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Our minds shall drink at every pore
Some silent laws our hearts will make,
Which they shall long obey:
We for the year to come may take
Our temper from to-day.
And from the blessed power that rolls
About, below, above,
We'll frame the measure of our souls:
They shall be tuned to love.
Then come, my
Sister! come, I
With speed put on your woodland dress;
And bring no book: for this one day
THE OLD HUNTSMAN:
WITH AN INCIDENT IN WHICH HE WAS CONCERNED.
In the sweet shire of Cardigan,
Full five-and-thirty years he lived
A running huntsman merry ;
Is red as a ripe cherry.
No man like him the horn could sound,
In those proud days, he little cared
To blither tasks did Simon rouse
The sleepers of the village.
He all the country could outrun,
Could leave both man and horse behind;
And often, ere the chase was done,
And still there's something in the world
At which his heart rejoices;
For when the chiming hounds are out,
But O the heavy change! - bereft
Of health, strength, friends, and kindred, see!
Old Simon to the world is left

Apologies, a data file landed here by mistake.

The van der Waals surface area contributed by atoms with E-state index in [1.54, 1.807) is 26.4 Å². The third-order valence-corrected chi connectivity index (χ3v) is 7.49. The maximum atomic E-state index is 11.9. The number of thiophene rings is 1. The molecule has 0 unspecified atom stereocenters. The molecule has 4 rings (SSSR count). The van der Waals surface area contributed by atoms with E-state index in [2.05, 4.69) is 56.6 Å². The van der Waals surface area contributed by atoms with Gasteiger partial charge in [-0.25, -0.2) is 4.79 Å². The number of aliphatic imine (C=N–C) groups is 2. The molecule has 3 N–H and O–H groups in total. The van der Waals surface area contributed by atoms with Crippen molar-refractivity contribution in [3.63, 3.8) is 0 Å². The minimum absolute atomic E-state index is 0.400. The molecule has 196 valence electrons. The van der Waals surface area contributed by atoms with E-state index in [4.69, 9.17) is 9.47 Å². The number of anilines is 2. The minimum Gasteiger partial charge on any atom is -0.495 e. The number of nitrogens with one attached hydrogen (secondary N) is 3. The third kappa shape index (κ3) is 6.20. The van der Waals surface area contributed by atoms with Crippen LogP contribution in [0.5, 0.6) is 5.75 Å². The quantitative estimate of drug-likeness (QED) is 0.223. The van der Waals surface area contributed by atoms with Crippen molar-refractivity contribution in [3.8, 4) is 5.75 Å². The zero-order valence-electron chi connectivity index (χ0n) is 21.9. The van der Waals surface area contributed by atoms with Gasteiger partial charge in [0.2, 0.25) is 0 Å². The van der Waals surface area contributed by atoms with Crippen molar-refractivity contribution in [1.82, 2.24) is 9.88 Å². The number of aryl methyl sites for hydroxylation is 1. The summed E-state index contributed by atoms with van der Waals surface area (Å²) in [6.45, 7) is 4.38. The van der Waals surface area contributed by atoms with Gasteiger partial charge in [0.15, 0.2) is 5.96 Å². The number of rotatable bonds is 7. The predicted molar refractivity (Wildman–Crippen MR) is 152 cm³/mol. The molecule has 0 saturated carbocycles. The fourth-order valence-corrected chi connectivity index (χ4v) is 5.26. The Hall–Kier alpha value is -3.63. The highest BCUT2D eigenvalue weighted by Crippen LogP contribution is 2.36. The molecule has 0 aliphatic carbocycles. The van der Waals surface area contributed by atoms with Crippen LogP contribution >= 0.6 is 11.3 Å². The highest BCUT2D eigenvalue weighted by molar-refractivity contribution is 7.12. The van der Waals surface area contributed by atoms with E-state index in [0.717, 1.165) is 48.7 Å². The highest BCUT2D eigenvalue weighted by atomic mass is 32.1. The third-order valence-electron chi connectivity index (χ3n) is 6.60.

In liveried poverty.
His Master's dead, and no one now
Dwells in the Hall of Ivor;
Men, dogs, and horses, all are dead,
He is the sole survivor.
And he is lean and he is sick;
His body, dwindled and awry,
Rests upon ankles swoln and thick;
One prop he has, and only one:
His wife, an aged woman,
Lives with him, near the waterfall,
Beside their moss-grown hut of clay,
This scrap of land he from the heath
Oft, working by her Husband's side,
And, though you with your utmost skill
From labor could not wean them,
'Tis little, very little, all
That they can do between them.
Few months of life has he in store,
As he to you will tell,
For still, the more he works, the more
Do his weak ankles swell.
My gentle Reader, I perceive
O Reader! had you in your mind
What more I have to say is short,
It is no tale; but, should you think,
One summer-day I chanced to see
The mattock tottered in his hand;
So vain was his endeavor,
That at the root of the old tree
He might have worked for ever.
"You 're overtasked, good Simon Lee,
I struck, and with a single blow
At which the poor old Man so long
The tears into his eyes were brought,
They never would have done.
-I've heard of hearts unkind, kind deeds
Alas! the gratitude of men
Hath oftener left me mourning.
WRITTEN IN GERMANY,
ON ONE OF THE COLDEST DAYS OF THE CENTURY.
The Reader must be apprised, that the stoves in North Germany generally have the impression of a galloping horse upon them, this being part of the Brunswick Arms.
A PLAGUE on your languages, German and Norse!
And the tongs and the poker, instead of that horse
See that Fly,
a disconsolate creature! perhaps
A child of the field or the grove;
And, sorry for him! the dull, treacherous heat